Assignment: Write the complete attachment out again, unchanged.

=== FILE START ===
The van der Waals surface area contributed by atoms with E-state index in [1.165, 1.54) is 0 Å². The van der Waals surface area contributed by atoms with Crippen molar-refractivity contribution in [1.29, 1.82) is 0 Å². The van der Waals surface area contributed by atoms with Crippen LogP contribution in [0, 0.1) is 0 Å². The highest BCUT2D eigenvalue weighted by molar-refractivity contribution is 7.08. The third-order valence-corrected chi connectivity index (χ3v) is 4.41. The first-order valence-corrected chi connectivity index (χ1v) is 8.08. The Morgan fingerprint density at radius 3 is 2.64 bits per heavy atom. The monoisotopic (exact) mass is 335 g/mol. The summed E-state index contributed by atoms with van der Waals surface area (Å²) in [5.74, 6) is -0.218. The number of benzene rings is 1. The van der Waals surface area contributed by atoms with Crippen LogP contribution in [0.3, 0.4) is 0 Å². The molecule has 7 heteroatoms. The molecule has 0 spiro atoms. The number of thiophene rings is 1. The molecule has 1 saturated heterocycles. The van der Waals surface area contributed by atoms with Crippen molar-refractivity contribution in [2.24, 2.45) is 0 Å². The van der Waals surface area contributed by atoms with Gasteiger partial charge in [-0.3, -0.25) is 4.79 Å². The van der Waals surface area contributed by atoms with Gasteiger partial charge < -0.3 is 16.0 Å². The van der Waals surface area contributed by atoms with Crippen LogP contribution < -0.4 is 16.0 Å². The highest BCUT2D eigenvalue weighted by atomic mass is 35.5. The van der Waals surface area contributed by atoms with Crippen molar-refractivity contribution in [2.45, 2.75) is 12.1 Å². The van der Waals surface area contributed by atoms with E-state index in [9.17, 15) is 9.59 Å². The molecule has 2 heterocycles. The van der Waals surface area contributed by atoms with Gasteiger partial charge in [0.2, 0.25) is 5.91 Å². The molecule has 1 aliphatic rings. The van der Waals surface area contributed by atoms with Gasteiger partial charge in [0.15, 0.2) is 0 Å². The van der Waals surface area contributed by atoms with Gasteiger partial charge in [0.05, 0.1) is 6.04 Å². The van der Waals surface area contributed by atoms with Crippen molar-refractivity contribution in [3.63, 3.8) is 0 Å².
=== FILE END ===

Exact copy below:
The van der Waals surface area contributed by atoms with E-state index in [1.165, 1.54) is 0 Å². The van der Waals surface area contributed by atoms with Crippen molar-refractivity contribution in [1.29, 1.82) is 0 Å². The van der Waals surface area contributed by atoms with Crippen LogP contribution in [0, 0.1) is 0 Å². The highest BCUT2D eigenvalue weighted by molar-refractivity contribution is 7.08. The third-order valence-corrected chi connectivity index (χ3v) is 4.41. The first-order valence-corrected chi connectivity index (χ1v) is 8.08. The Morgan fingerprint density at radius 3 is 2.64 bits per heavy atom. The monoisotopic (exact) mass is 335 g/mol. The summed E-state index contributed by atoms with van der Waals surface area (Å²) in [5.74, 6) is -0.218. The number of benzene rings is 1. The van der Waals surface area contributed by atoms with Crippen LogP contribution in [0.3, 0.4) is 0 Å². The molecule has 7 heteroatoms. The molecule has 0 spiro atoms. The number of thiophene rings is 1. The molecule has 1 saturated heterocycles. The van der Waals surface area contributed by atoms with Crippen molar-refractivity contribution in [2.24, 2.45) is 0 Å². The van der Waals surface area contributed by atoms with Gasteiger partial charge in [-0.3, -0.25) is 4.79 Å². The van der Waals surface area contributed by atoms with Gasteiger partial charge < -0.3 is 16.0 Å². The van der Waals surface area contributed by atoms with Crippen LogP contribution < -0.4 is 16.0 Å². The highest BCUT2D eigenvalue weighted by atomic mass is 35.5. The van der Waals surface area contributed by atoms with Crippen molar-refractivity contribution in [2.45, 2.75) is 12.1 Å². The van der Waals surface area contributed by atoms with E-state index in [9.17, 15) is 9.59 Å². The molecule has 2 heterocycles. The van der Waals surface area contributed by atoms with Gasteiger partial charge in [0.2, 0.25) is 5.91 Å². The molecule has 1 aliphatic rings. The van der Waals surface area contributed by atoms with Gasteiger partial charge in [0.15, 0.2) is 0 Å². The van der Waals surface area contributed by atoms with Gasteiger partial charge in [0.05, 0.1) is 6.04 Å². The van der Waals surface area contributed by atoms with Crippen molar-refractivity contribution in [3.63, 3.8) is 0 Å².